Hyperbaric Oxygen, Hypoxia, Hyperoxia & EMODs (ROS): Separating Fact From Factitious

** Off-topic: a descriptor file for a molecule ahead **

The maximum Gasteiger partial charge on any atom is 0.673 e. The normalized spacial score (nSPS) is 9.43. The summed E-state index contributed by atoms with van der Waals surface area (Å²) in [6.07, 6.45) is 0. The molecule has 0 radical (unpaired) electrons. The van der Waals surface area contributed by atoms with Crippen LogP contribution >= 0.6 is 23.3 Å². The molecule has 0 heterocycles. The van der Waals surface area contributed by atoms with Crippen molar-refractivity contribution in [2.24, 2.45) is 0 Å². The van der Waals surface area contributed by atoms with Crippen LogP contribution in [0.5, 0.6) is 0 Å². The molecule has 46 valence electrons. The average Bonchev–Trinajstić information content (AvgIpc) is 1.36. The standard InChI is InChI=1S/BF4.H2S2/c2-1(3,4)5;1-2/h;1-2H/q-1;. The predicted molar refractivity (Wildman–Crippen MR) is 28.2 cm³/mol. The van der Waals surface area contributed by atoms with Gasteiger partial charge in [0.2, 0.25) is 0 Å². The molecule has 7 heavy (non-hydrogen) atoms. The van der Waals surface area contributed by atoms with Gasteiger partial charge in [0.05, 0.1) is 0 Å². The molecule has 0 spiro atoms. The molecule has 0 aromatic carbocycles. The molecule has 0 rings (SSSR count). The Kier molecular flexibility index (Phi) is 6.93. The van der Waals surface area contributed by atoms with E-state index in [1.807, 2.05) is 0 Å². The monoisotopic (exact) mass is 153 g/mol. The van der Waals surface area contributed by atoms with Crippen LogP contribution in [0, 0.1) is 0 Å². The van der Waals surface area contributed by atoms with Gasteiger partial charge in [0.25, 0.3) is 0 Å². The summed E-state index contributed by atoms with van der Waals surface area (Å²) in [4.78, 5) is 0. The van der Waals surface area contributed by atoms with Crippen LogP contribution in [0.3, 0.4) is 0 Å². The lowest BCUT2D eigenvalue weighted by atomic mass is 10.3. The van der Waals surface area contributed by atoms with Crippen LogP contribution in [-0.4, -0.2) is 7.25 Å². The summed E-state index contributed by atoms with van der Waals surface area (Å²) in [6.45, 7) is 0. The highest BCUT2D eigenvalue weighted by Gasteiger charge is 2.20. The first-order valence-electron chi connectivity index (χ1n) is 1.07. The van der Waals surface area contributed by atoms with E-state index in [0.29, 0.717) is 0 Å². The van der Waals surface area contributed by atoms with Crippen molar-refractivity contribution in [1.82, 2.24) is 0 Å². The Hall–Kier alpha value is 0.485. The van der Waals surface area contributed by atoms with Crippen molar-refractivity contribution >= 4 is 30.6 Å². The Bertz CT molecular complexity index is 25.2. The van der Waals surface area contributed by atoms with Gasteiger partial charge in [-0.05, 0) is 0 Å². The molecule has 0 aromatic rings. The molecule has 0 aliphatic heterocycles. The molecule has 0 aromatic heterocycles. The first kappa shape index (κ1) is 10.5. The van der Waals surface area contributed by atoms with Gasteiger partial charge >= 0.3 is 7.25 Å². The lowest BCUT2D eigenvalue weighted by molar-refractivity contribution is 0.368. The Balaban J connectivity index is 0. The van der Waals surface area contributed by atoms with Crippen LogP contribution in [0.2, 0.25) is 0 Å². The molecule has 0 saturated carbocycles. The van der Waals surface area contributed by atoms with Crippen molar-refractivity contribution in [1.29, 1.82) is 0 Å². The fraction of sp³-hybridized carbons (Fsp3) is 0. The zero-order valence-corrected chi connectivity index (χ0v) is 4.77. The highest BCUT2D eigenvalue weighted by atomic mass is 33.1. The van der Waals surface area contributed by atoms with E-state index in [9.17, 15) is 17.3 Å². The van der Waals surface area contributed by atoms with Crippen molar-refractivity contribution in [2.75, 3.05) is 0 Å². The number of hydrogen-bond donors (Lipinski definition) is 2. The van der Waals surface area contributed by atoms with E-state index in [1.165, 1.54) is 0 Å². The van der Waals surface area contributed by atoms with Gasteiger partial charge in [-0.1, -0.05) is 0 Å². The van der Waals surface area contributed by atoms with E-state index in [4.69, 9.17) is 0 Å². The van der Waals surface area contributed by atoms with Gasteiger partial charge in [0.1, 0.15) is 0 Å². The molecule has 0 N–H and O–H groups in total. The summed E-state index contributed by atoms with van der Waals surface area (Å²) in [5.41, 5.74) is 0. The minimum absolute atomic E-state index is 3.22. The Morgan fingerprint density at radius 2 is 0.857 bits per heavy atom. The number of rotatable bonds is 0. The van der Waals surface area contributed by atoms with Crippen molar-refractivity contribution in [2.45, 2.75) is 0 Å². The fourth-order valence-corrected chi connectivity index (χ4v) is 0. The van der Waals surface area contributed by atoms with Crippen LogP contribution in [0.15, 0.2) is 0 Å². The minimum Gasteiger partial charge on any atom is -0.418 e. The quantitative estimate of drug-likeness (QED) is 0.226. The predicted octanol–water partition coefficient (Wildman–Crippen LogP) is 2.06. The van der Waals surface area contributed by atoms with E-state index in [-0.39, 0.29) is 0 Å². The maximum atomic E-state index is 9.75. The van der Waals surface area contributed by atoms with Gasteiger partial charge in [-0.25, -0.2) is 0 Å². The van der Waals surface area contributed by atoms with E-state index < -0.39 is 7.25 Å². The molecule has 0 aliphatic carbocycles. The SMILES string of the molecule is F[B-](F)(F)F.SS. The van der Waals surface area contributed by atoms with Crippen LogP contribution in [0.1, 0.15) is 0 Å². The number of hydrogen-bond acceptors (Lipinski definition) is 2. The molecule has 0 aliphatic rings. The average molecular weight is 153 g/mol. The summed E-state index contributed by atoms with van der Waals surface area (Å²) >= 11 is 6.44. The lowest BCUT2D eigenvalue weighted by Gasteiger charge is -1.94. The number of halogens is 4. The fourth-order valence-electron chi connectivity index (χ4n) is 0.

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The bedrock scientific facts supporting HBOT are in this companion book relating to its clinical application. Hyperbaric oxygen therapy (HBOT) has been used to varying degrees of effectiveness to treat a wide spectrum of diseases but HBOT has not established itself as a mainstay in overall medical practice. However, I find it exciting that another prooxidant therapy has established itself in the general field of medical science. As with all medical science topics, experiments range from low quality to those that are conducted carefully for wound healing, wounds in diabetics, radiation tissue injury, multiple sclerosis, autism, Crohn's disease, cancer, Alzheimer's disease, etc. One has to try to assimilate the data and arrive at a reasonable substantiated conclusion as regards the risk/benefit ratio for HBOT. Overall, I have found sound biochemical rationale for the use of HBOT in pathogen protection, increased wound healing and cancer prevention and potential cure. Of particular interest to me, is the fact that electronically modified oxygen derivatives (EMODs, formerly incorrectly called reactive oxygen species, ROS) are front and center in the biochemical mechanisms involving HBOT. This dove tails with other treatment modalities such as phototherapy, photodynamic therapy (PDT), sonodynamic therapy, the Howes tumoricidal system, chemotherapy and radiation therapy. EMOD involvement also has a commonality with the benefits seen with exercise and in the high oxidative stress metabolism seen in the naked mole rat. No doubt, EMOD-induced apoptosis (cellular suicide) is a key factor in holding cancer at bay and in killing cancerous cells. I have arduously summarized the studies and provided a condensed listing of the conditions that have been successfully treated with HBOT. Is there a commonality between the effects of HBOT, the increased healthspan and increased lifespan of the naked mole rat and the effects of increased oxygen consumption associated with exercise? What are the diseases that have been successfully treated with HBOT? Can HBOT prevent or stop cancerous cells from growing or metastasizing? Will HBOT become accepted in the mainstream practice of medicine? Dr. Howes was the first in the history of Tulane School of Medicine to receive double doctorate degrees in medicine and biochemistry simultaneously and he invented the triple lumen venous catheter, which has been credited with helping save the lives of over 20 million critically ill patients worldwide. Dr. Howes forthrightly tackles the controversial subject of hyperbaric oxygen therapy in this unique and exciting book.